take them seriously. This does not happen even when it is all too obvious
how our public would benefit. As our intention is to share in the sum of
all knowledge, we do not need to have it all available, we can point to
partners eg Open Library where publications are available written by the
subject of an article. We do have the data in Wikidata and we could
experiment by including Open Library in the {{authority control}}. Many
more practical opportunities exist where Wikipedia would objectively
benefit from a different modus operandi.

Given that as always, there are those who insist that Wikipedia has failed
let us prove them wrong. Let's consider what is needed to make Wikipedia
innovative again, what it takes for our community to be considered as not
toxic. We can and, as a community we will benefit but as important
Wikipedia, the project we all care for will turn a page.
Thanks,
        GerardM

On Sun, 16 Jun 2019 at 14:18, Mister Thrapostibongles <
[hidden email]> wrote:

> Dear all,
> The discussion triggered by recent WMF T&S actions has tended to focus on
> the merits or otherwise of that specific action (even though as I have
> pointed out elsewhere this is very much a case of those who know don;t talk
> and those who talk don't know).  So I though it might be helpful to try and
> abstract some more general points for discussion.
>
> The long-term future of the Community, and the relationship between the
> Foundation and its volunteers is under discussion in an elaborately
> structured consultation announced already here in September 2017.  It would
> not be particularly helpful to try to run a parallel discussion here.  But
> in the short to medium term, it seems that it will be necessary for the
> Foundation to take a different stance with respect to the management of the
> various projects, and the English Wikipedia in particular.
>
> It is often said that "The problem with Wikipedia is that it only works in
> practice. In theory, it can never work."  Well, that's half true.  What the
> experiment has proved is that the theory was indeed correct -- Wikipedia,
> as currently constituted, does not work.  There are two inter-related
> aspects to its failure: content and conduct, inextricably related in a
> project founded on crowd-sourcing.
>
> Let's look at the content first.  Even on Wikipedia's own terms, it has
> failed.  It is a principle that Wikipedia is founded on reliable sources,
> and by its own admission, Wikipedia itself is not such a source.  That
> bears repetition -- a project aiming to be an encyclopaedia, that compares
> itself with Britannica, explicitly is not reliable.  Foundation research
> has shown that about one fifth of Wikipedia articles are supported  by
> references that are inadequate to support the text or simply are not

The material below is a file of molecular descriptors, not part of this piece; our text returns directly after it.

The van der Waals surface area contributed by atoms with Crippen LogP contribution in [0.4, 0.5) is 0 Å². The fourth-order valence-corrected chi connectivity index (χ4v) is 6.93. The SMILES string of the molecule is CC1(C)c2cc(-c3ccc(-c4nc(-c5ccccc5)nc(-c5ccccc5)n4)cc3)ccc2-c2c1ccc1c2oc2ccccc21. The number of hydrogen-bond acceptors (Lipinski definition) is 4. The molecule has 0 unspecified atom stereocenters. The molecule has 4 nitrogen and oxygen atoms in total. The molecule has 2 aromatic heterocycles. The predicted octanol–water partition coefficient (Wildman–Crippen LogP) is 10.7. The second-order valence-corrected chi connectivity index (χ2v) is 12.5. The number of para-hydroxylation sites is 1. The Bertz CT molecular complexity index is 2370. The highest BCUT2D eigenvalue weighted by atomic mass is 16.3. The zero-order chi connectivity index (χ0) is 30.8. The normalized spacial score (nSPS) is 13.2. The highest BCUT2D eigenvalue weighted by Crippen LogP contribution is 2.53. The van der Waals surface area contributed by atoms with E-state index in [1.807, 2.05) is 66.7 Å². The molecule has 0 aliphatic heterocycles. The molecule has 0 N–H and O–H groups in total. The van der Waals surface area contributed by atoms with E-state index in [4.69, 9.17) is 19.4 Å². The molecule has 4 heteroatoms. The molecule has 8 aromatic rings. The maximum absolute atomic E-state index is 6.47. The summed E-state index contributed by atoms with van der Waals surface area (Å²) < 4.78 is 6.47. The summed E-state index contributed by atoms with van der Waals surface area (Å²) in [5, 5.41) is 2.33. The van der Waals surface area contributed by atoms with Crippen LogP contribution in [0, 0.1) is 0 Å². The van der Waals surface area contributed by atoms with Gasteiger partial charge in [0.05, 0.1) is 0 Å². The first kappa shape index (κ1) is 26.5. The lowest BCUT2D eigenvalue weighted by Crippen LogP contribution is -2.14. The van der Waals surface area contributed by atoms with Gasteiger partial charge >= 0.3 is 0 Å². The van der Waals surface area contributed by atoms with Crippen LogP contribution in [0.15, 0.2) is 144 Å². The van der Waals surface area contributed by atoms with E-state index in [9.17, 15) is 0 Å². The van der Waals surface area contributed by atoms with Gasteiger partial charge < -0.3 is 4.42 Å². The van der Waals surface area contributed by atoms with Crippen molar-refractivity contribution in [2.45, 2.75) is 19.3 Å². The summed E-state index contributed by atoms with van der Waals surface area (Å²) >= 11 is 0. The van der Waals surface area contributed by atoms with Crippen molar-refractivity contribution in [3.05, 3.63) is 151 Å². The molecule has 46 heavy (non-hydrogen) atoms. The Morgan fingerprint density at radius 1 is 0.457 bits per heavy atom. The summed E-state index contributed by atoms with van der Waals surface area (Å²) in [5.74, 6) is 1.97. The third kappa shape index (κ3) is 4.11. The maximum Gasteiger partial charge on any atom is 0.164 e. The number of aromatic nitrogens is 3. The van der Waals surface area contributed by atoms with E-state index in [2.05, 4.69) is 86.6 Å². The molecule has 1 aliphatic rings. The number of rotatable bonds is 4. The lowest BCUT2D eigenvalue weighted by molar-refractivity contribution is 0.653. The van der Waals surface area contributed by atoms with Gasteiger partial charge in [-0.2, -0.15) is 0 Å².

> there.  That's about a million articles each on of the larger Wikpedias.
> Some thousands of those are biographies of living people and in view of the
> risk of defamation, no such articles should exist on Wikipedia at all.
> There are several thousand articles that are possible copyright violations:
> again such articles should not be there.  And when I say "should not", I
> mean according to the rules adopted by the Wikipedia volunteer community
> itself.
>
> This links to the conduct aspects.  The self-organising policies of the
> "encyclopaedia that anyone can edit" have flattened out the formal
> hierarchy to the extent that it has been replaced, necessarily, by an
> informal but strong hierarchy based on a reputation econiomy.  This creates
> an unpleasant and hence ineffective working environment, and makes it all
> but impossible to organise a volunteer workforce into coping with the major
> violations of content policy alreay mentioned.  Indeed, the conduct policy
> makes it all but impossible to effectively handle cases of major abuse,
> witting ot uwitting.  For example, one reason for the failure to manage
> copyright violations is that some thousand of articles were written by a
> volunteer who was unable or unwilling to comply with the copyright
> requirements applicable to their contributions   There is simply no
> mechanism that allows for contributions to be effectively checked either
> when contributed or subsequently, bcause there is no mechanism that makes
> it possible to manage or organise the work of the volunteers, and existing
> community norms will not accept such a degree of organisation.
>
> These mutually reinforcing failures make to necessary for some degree of
> organisation and management of content and conduct to be imposed from
> outside the volunteer community.  The Foundation has the resources and is
> the only entity that can acquire and deploy the expertise required to do
> so.  No doubt this is unpalatable to some of the more vociferous members of
> the community -- those who stand highest in the reputation economy and have
> most to lose by it being replaced by an effective management policy.  But
> the fact remains -- Wikipedia is failing, and in its present form will
> inevitably continue to do so.
>
> Foundation or failure -- which is it to be?
>
> Thrapostibongles
> _______________________________________________
> Wikimedia-l mailing list, guidelines at:
> https://meta.wikimedia.org/wiki/Mailing_lists/Guidelines and
> https://meta.wikimedia.org/wiki/Wikimedia-l